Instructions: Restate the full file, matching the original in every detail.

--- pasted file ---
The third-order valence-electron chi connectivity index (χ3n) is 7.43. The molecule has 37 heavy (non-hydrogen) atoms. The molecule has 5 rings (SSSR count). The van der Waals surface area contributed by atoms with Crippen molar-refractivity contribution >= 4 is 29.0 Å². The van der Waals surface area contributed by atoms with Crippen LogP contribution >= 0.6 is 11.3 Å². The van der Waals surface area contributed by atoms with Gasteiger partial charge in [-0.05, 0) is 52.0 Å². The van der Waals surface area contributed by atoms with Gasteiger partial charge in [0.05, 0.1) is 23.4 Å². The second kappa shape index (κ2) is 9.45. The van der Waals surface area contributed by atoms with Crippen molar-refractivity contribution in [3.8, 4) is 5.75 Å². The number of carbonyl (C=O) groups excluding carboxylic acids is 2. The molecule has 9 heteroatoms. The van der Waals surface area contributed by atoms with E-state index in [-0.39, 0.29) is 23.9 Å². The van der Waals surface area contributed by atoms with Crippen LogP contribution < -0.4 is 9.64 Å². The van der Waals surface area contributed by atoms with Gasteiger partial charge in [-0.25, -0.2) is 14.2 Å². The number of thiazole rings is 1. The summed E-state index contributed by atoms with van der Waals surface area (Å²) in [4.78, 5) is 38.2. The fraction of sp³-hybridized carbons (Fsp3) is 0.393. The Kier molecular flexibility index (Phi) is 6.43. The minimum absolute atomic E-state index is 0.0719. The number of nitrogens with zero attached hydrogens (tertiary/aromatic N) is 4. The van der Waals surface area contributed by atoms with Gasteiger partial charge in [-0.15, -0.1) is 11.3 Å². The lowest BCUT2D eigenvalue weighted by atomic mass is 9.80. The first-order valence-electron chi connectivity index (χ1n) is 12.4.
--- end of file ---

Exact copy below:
The third-order valence-electron chi connectivity index (χ3n) is 7.43. The molecule has 37 heavy (non-hydrogen) atoms. The molecule has 5 rings (SSSR count). The van der Waals surface area contributed by atoms with Crippen molar-refractivity contribution >= 4 is 29.0 Å². The van der Waals surface area contributed by atoms with Crippen LogP contribution >= 0.6 is 11.3 Å². The van der Waals surface area contributed by atoms with Gasteiger partial charge in [-0.05, 0) is 52.0 Å². The van der Waals surface area contributed by atoms with Gasteiger partial charge in [0.05, 0.1) is 23.4 Å². The second kappa shape index (κ2) is 9.45. The van der Waals surface area contributed by atoms with Crippen molar-refractivity contribution in [3.8, 4) is 5.75 Å². The number of carbonyl (C=O) groups excluding carboxylic acids is 2. The molecule has 9 heteroatoms. The van der Waals surface area contributed by atoms with E-state index in [-0.39, 0.29) is 23.9 Å². The van der Waals surface area contributed by atoms with Crippen LogP contribution < -0.4 is 9.64 Å². The van der Waals surface area contributed by atoms with Gasteiger partial charge in [-0.25, -0.2) is 14.2 Å². The number of thiazole rings is 1. The summed E-state index contributed by atoms with van der Waals surface area (Å²) in [4.78, 5) is 38.2. The fraction of sp³-hybridized carbons (Fsp3) is 0.393. The Kier molecular flexibility index (Phi) is 6.43. The minimum absolute atomic E-state index is 0.0719. The number of nitrogens with zero attached hydrogens (tertiary/aromatic N) is 4. The van der Waals surface area contributed by atoms with Gasteiger partial charge in [-0.15, -0.1) is 11.3 Å². The lowest BCUT2D eigenvalue weighted by atomic mass is 9.80. The first-order valence-electron chi connectivity index (χ1n) is 12.4.